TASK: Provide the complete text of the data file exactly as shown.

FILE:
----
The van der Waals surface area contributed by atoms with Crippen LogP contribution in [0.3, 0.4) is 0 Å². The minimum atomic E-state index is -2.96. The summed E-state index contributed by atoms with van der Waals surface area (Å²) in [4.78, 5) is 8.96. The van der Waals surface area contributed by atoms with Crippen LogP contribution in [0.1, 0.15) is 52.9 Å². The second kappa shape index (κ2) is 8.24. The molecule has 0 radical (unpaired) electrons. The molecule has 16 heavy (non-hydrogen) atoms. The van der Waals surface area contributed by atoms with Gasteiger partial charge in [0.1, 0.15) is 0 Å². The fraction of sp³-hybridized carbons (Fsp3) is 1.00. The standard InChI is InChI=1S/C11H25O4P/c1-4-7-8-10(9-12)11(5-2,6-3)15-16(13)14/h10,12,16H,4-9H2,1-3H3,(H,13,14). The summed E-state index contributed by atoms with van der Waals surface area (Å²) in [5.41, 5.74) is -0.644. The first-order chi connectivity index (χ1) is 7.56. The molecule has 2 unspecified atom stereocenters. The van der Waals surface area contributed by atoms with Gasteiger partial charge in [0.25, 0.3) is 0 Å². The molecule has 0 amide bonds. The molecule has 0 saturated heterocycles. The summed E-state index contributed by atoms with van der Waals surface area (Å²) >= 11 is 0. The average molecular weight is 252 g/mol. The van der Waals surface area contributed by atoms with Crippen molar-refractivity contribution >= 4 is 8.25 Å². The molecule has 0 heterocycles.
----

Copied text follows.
The van der Waals surface area contributed by atoms with Crippen LogP contribution in [0.3, 0.4) is 0 Å². The minimum atomic E-state index is -2.96. The summed E-state index contributed by atoms with van der Waals surface area (Å²) in [4.78, 5) is 8.96. The van der Waals surface area contributed by atoms with Crippen LogP contribution in [0.1, 0.15) is 52.9 Å². The second kappa shape index (κ2) is 8.24. The molecule has 0 radical (unpaired) electrons. The molecule has 16 heavy (non-hydrogen) atoms. The van der Waals surface area contributed by atoms with Gasteiger partial charge in [0.1, 0.15) is 0 Å². The fraction of sp³-hybridized carbons (Fsp3) is 1.00. The standard InChI is InChI=1S/C11H25O4P/c1-4-7-8-10(9-12)11(5-2,6-3)15-16(13)14/h10,12,16H,4-9H2,1-3H3,(H,13,14). The summed E-state index contributed by atoms with van der Waals surface area (Å²) in [5.41, 5.74) is -0.644. The first-order chi connectivity index (χ1) is 7.56. The molecule has 2 unspecified atom stereocenters. The van der Waals surface area contributed by atoms with Gasteiger partial charge in [0.25, 0.3) is 0 Å². The molecule has 0 amide bonds. The molecule has 0 saturated heterocycles. The summed E-state index contributed by atoms with van der Waals surface area (Å²) >= 11 is 0. The average molecular weight is 252 g/mol. The van der Waals surface area contributed by atoms with Crippen molar-refractivity contribution >= 4 is 8.25 Å². The molecule has 0 heterocycles.